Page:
Unable to move or copy and paste files, getting error "File or folder open by another program"
Take the following situation:
In Folder1 and Folder2 is a program I created call program.exe.
If I open Explorer, go to Folder1, copy the file, go back to C: then open Folder2 adn paste, I can't because I get an error message that the file or folder is in use by another program.
This is bogus - the only program in question is Explorer. Nothing else has the file open.
If I wait maybe 1 minute, then attempt the paste again, it works. In the meantime I did nothing with the computer (I just left the folder open).
AV is not installed, and Windows Defender etc.. are disabled.
It also occurs with programs - e.g. VS2008 will fail to create temp files if they already exist and I had opened the folder in Explorer.
Sometimes it can also fail to create new files for the exact same reason. It is not permissions that are stopping me.
This problem is extremely annoying and is currently rendering Windows 7 unusable for me. I have gone back to XP pending a resolution.
I don't know why, but also FireFox is unable to save files to the hard disk for the same reason - the file/folder is in use blah blah.... Again, it is not permissions that are the cause.
UAC is as disabled as I can make it - I seem unable to totally disable it so it is not there at all.
I've also discovered that when it is in this "mood", that if I delete a file, it comes straight back as if protected in some way. Apparently VirtualStore applies to all folder locations, and not just system locations. This is utter nonsense, and extremely frustrating.
A resolution would be great.
I'm an Administrator, UAC is as disabled as I can get it, I own the entire drive, and Administrator has Full Access rights across the entire disk.
Win 7 x64 Pro RTM.
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The issue is mostly never caused by Windows itself. Tools like AV Software, are mostly the rootcause. Due to a bad timing issue the file get then stucked forever, until reboot.
If you are lucky the lock releases, after you close all open windows and wait a minute.
Sometimes you can find something checking the properties of the locked file, using the process explorer tool.
What always work is the Tool handle.exe from Sysinternals. Its a command line tool, showing you what process is having an active handle on this file and gives you the option to release it. The handle tool should not take as general solution but it should point you to he "bad" software holding the file. You can then take action and for example reconfigure your AV, or remove some 3rd Party app you dont need.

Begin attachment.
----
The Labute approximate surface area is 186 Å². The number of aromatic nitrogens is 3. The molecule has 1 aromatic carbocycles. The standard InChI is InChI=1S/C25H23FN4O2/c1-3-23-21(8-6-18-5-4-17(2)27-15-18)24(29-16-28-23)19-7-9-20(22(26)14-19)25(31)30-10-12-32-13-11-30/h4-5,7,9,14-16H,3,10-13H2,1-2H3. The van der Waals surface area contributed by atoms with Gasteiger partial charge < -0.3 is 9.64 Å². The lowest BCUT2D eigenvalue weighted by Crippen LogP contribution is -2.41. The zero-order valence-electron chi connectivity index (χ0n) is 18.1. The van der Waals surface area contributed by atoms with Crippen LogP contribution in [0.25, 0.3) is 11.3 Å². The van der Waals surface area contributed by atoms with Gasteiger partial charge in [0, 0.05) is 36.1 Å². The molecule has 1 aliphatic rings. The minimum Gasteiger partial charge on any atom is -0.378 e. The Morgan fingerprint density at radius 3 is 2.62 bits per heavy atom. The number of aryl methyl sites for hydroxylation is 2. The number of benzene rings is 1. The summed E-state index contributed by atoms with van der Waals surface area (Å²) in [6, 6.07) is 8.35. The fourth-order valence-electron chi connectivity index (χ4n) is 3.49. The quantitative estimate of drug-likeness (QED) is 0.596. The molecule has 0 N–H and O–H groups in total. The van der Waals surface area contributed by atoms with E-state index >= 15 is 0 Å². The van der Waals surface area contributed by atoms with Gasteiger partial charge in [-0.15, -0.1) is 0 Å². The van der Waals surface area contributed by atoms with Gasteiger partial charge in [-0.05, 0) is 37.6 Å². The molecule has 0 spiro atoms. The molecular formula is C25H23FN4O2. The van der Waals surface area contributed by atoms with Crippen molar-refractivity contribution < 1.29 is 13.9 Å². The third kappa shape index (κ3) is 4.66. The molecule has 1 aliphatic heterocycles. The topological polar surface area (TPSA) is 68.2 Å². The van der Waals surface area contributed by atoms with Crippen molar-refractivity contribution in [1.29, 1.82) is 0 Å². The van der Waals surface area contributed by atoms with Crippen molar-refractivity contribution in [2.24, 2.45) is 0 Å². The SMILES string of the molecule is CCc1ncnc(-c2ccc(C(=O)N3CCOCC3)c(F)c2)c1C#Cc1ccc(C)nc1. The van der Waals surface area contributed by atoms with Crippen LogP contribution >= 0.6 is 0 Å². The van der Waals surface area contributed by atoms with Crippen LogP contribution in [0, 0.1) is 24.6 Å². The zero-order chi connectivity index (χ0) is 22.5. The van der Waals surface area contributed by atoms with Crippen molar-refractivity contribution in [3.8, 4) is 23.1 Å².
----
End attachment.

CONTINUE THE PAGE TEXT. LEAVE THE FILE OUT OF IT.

In general you should disable all software on startup, visisble with msconfig.exe In addition you can disable all non-microsoft services here, which you don’t need. And these are usually a lot after checking for the first time.
There are situation where the lock does not get released after reboot. The root cause was probably the same, unable for a program to clean up after themselves. Here you need to go to the security settings of the file. Dont try to change the permissions if you don’t have permission’s of course :-) If you are an administrator you need to take the OWNERSHIP first before be able to change the security permissions. You will find the option in the security settings sa well.
As an example an Windows Hotfix was installed and AV Software was running all time. After the installation the pc wants to restart, but the AV Software has still an open handle on the installation folder. If the lock does not release, Windows will restart the Machine anyway, causing a locked folder which yoi need to take the ownership first.
In some cases I have seen that it does not want to fully delete all the folders and subs. In this case a file or empty folder was left in one of the subfolders. Go there delete the very last one and delete the locked root folder.
I agree I find this issue also very annoying and happened to me a couple of times already. Hopefully the handle,exe will be sooner or later integrated in the explorer, so it could display a message immediately pointing to the process holding the handle.
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